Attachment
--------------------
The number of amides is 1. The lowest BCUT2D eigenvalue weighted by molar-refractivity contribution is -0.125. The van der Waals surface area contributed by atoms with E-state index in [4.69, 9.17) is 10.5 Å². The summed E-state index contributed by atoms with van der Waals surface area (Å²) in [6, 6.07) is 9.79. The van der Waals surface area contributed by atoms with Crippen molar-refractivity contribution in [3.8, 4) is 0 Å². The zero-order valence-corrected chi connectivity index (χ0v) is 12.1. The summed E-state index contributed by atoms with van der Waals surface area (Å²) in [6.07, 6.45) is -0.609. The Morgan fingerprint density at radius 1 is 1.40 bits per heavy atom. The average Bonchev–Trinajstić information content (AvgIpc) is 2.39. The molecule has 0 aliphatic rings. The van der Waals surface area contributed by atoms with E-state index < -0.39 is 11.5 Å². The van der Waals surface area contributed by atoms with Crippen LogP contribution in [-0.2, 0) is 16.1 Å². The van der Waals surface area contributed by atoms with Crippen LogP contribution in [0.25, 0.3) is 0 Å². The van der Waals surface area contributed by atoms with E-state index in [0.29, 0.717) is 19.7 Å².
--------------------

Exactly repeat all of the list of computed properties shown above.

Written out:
The number of amides is 1. The lowest BCUT2D eigenvalue weighted by molar-refractivity contribution is -0.125. The van der Waals surface area contributed by atoms with E-state index in [4.69, 9.17) is 10.5 Å². The summed E-state index contributed by atoms with van der Waals surface area (Å²) in [6, 6.07) is 9.79. The van der Waals surface area contributed by atoms with Crippen molar-refractivity contribution in [3.8, 4) is 0 Å². The zero-order valence-corrected chi connectivity index (χ0v) is 12.1. The summed E-state index contributed by atoms with van der Waals surface area (Å²) in [6.07, 6.45) is -0.609. The Morgan fingerprint density at radius 1 is 1.40 bits per heavy atom. The average Bonchev–Trinajstić information content (AvgIpc) is 2.39. The molecule has 0 aliphatic rings. The van der Waals surface area contributed by atoms with E-state index < -0.39 is 11.5 Å². The van der Waals surface area contributed by atoms with Crippen LogP contribution in [-0.2, 0) is 16.1 Å². The van der Waals surface area contributed by atoms with Crippen LogP contribution in [0.25, 0.3) is 0 Å². The van der Waals surface area contributed by atoms with E-state index in [0.29, 0.717) is 19.7 Å².